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For the legal aspects of environmental conservation, see conservation movement.

In physics, a **conservation law** states that a particular measurable property of an isolated physical system does not change as the system evolves.

One particularly important physical result concerning conservation laws is Noether's theorem, which states that there is a one-to-one correspondence between conservation laws and differentiable symmetries of physical systems. For example, the conservation of energy follows from the time-invariance of physical systems, and the fact that physical systems behave the same regardless of how they are oriented in space gives rise to the conservation of angular momentum.

A partial listing of conservation laws that are said to be **exact laws**, or more precisely *have never been [proven to be] violated:*

- Conservation of mass-energy
- Conservation of linear momentum
- Conservation of angular momentum
- Conservation of electric charge
- Conservation of color charge
- Conservation of weak isospin
- Conservation of probability
- CPT symmetry (combining charge, parity and time conjugation)
- Lorentz symmetry

There are also **approximate** conservation laws. These are approximately true in particular situations, such as low speeds, short time scales, or certain interactions.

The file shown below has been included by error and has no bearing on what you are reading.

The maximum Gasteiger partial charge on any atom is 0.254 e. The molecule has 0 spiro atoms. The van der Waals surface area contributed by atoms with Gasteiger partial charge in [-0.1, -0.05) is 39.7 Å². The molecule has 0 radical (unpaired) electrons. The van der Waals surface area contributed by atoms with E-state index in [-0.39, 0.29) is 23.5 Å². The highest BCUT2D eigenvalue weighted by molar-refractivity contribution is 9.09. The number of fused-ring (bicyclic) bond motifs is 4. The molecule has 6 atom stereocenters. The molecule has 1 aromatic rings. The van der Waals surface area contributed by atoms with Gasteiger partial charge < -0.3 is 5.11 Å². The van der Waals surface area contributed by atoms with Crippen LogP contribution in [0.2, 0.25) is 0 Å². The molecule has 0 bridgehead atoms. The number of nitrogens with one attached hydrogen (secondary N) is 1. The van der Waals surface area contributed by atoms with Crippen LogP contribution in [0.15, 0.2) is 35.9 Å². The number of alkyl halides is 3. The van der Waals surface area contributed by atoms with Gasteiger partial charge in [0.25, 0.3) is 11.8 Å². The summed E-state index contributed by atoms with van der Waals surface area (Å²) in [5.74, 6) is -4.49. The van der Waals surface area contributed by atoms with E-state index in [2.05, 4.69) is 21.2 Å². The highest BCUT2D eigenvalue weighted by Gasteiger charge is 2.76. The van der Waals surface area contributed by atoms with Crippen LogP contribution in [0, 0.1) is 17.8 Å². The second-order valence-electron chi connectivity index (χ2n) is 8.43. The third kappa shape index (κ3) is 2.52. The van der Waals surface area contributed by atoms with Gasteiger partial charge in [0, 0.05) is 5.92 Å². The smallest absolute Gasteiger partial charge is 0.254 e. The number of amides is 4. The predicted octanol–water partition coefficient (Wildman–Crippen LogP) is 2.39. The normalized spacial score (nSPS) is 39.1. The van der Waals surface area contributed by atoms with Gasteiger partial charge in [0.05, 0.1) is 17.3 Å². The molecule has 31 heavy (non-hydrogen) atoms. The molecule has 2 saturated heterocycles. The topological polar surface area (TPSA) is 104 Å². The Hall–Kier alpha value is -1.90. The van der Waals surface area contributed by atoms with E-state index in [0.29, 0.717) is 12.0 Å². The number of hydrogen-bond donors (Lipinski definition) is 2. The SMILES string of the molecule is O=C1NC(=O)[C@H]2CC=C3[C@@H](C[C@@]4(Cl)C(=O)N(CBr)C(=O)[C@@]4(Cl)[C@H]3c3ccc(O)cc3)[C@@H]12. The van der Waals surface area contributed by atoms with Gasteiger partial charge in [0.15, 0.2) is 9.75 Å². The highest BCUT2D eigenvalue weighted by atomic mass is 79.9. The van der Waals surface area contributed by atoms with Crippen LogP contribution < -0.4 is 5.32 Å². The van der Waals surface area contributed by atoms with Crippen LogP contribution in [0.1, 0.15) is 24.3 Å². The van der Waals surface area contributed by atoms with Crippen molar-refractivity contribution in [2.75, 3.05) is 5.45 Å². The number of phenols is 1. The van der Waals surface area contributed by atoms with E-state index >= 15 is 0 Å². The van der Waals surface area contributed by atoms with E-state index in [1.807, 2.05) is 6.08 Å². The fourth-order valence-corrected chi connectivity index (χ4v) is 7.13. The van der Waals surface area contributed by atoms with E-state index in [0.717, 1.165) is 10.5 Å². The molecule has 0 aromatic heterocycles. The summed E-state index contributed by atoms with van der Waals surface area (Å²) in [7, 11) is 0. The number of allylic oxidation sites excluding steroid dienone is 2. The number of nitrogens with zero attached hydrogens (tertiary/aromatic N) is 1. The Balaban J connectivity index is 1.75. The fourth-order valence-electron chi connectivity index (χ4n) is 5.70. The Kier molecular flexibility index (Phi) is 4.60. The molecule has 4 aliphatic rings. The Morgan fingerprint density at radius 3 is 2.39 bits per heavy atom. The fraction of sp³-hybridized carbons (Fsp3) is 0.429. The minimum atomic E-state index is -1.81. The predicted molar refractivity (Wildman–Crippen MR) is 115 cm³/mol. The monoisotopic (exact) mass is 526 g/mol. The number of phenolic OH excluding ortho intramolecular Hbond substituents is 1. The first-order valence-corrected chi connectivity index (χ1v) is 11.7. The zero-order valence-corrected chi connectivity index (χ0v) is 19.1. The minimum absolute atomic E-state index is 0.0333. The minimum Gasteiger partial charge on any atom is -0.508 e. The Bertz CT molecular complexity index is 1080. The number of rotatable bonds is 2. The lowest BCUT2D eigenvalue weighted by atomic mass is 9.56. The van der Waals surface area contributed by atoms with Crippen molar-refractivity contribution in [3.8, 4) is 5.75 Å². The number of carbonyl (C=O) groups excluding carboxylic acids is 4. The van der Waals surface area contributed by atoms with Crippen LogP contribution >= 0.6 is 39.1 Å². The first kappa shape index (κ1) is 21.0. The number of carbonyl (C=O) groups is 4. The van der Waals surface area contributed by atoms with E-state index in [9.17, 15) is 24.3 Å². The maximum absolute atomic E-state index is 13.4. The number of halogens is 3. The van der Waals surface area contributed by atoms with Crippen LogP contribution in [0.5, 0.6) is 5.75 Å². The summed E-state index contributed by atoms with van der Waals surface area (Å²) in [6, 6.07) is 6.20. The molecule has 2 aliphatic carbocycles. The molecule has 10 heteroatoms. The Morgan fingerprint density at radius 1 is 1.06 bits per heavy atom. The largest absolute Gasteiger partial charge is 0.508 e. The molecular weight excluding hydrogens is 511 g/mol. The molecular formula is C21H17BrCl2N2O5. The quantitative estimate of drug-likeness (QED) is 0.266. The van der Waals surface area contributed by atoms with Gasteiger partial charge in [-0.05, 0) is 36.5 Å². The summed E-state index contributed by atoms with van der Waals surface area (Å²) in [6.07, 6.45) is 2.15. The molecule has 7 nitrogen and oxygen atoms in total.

- Conservation of mass (applies for non-relativistic speeds and when there are no nuclear reactions)
- Conservation of baryon number (See chiral anomaly)
- Conservation of lepton number (In the Standard Model)
- Conservation of flavor (violated by the weak interaction)
- Conservation of parity
- Invariance under Charge conjugation
- Invariance under time reversal
- CP symmetry, the combination of charge and parity conjugation (equivalent to time reversal if CPT holds)

- Charge conservation
- Conserved quantity
- Some kinds of helicity are conserved in dissipationless limit: hydrodynamical helicity, magnetic helicity, cross-helicity.

- Continuity equation
- Noether's theorem
- Philosophy of physics
- Symmetry in physics
- Totalitarian principle

- Victor J. Stenger, 2000.
*Timeless Reality: Symmetry, Simplicity, and Multiple Universes*. Buffalo NY: Prometheus Books. Chpt. 12 is a gentle introduction to symmetry, invariance, and conservation laws.

- Conservation Laws — an online textbook